Agencies prepare for increasingly older Wayne
By Becky Barclay
Published in News on April 23, 2006 2:04 AM
Wayne County is getting older, rapidly, -- and county agencies are getting ready now to make sure services are in place to meet the needs of the increasingly elderly population.
Officials said the 2000 census shows that 29,973, or 26.5 percent, of the county's total population is age 50 or older. And that number will only increase in the future, they say.
Community leaders and representatives from agencies that handle the needs of the elderly gathered recently at WAGES to brainstorm for the future.
The idea, they said, is to keep seniors in their own homes as long as possible.
WAGES Nutrition Program Advisory Council and the Wayne County Council on Aging sponsored the event.
Adult day care and increased opportunities for community involvement for seniors were among the issues discussed.
Eastern Carolina Council Area Agency on Aging administrator Tonya Cedars of New Bern said the needs of older adults are different than they were 10 years ago.
She said North Carolina is one of seven states that has received grant funding to make a plan to provide services for seniors. Once the county has come up with its plan, then the state will develop a comprehensive plan. The process should take about three years, she said.
Gloria Flowers with Services on Aging said Baby Boomers will not be willing to accept the same services as generations past.
"They want to continue to be active," she said. "They are intellectual and very computer literate. We want seniors to continue to stay in Wayne County and be active."
She said the plan will help seniors remain independent and stay out of nursing homes.
And the seniors themselves will not be the only ones affected.
Over the next five years, a third of the workforce population in the United States, will be involved in caring for their elderly parents, Ms. Flowers said.
She said daycare for the elderly will be a definite need soon to allow their children to continue working while taking care of their aging parents.
Ms. Flowers said the community could provide a better picture of what services will be needed and suggested contacting Wayne County's fire departments to see if they would provide space to hold local forums.
Yvonne McLamb with Services on Aging said that as the face of the county changes, so will its needs.
"It's been a long time since we've had any kind of plan for aging needs and services," she said. "We want the public to take the ball and run with it when it comes to a plan for the aging. The people of Wayne County need to do this, and we'll be their guide."
She said the county has to evaluate what programs it already has available for seniors and what needs to be added.
Among the programs that are already in place include Meals on Wheels, program director Brownie Doss said.
She said there are several congregate nutrition sites where seniors can go to eat, do an activity and receive health information. Although Meals on Wheels routes are being done in Fremont, Eureka, Belfast, Pikeville, Saulston, New Hope, Elroy, Dudley, Mount Olive, Mar Mac and Goldsboro, there are still areas in the county where the meals are not being delivered due to funding and a lack of volunteers, Ms. Doss said.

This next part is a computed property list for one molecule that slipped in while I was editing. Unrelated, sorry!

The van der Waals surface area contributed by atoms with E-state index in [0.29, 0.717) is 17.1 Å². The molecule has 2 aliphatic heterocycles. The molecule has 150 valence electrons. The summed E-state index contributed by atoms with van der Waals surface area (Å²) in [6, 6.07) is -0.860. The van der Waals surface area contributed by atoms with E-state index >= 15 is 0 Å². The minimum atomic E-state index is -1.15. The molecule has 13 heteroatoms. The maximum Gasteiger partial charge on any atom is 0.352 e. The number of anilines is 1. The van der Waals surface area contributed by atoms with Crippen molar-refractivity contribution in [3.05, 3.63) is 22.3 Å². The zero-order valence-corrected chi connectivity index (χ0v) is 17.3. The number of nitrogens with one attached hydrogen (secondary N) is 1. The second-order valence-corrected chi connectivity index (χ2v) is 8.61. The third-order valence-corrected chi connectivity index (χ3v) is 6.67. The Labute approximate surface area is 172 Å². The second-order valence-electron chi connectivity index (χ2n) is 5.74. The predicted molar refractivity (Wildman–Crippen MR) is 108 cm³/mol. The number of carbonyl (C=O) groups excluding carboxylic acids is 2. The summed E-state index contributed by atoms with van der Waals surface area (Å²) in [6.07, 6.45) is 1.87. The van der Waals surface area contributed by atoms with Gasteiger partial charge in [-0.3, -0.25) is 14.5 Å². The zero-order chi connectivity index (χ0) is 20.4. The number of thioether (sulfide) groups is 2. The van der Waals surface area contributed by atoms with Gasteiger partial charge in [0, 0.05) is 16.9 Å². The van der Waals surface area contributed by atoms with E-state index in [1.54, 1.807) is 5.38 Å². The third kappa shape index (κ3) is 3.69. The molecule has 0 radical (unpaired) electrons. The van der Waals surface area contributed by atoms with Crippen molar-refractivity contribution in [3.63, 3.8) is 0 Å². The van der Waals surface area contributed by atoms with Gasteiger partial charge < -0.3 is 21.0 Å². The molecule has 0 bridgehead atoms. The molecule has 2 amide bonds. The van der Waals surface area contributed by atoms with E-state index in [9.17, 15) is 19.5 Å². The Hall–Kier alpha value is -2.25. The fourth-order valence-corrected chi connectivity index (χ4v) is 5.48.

She said there are 200 people on a waiting list for Meals on Wheels.
June Monk, Foster Grandparent and Senior Companion director, said there are 21 volunteer stations for these two programs. She also said there are 14 people on the waiting list for the Senior Companion program and 40 on the waiting list for the Foster Grandparent program. She said the average age of these volunteers is 78.
The two programs together are keeping 200 seniors active and out of nursing homes. "They enjoy what they do and they are keeping healthy," she said. "But I don't know how much longer we can continue the programs. We have asked for money from everywhere."
Another program at WAGES for seniors is medication management. About 466 people have used the program, which has dispensed $1.2 million in medications.
Department of Social Services representative Judy Pelt said her agency is providing adult protective services, guardianship and Medicaid programs. She said there are 10 people on the waiting list for services.
Ms. McLamb said Services on Aging serves more than 212 seniors with its in-home aid program, and that there are another 95 to 100 on the waiting list.
The agency also provides transportation to and from nutrition sites, doctors, the hospital, dialysis and physical therapy.
There are also congregate nutrition sites and various activities at the agency's center throughout the week.
"Their well-being is being improved just by their getting out of the house and socializing," Ms. McLamb said.
Services on Aging provides legal services, college classes, health programs and more.
Those attending agreed that even with all these services for seniors, more is needed.
"What better way to honor our parents than coming together as a city and a county to have the very best place for aging people that we can have," Ms. Flowers said. "Our ultimate goal is to get people to be able to stay at home."
A task force is being formed to come up with a plan and several public forums will be held at various locations.
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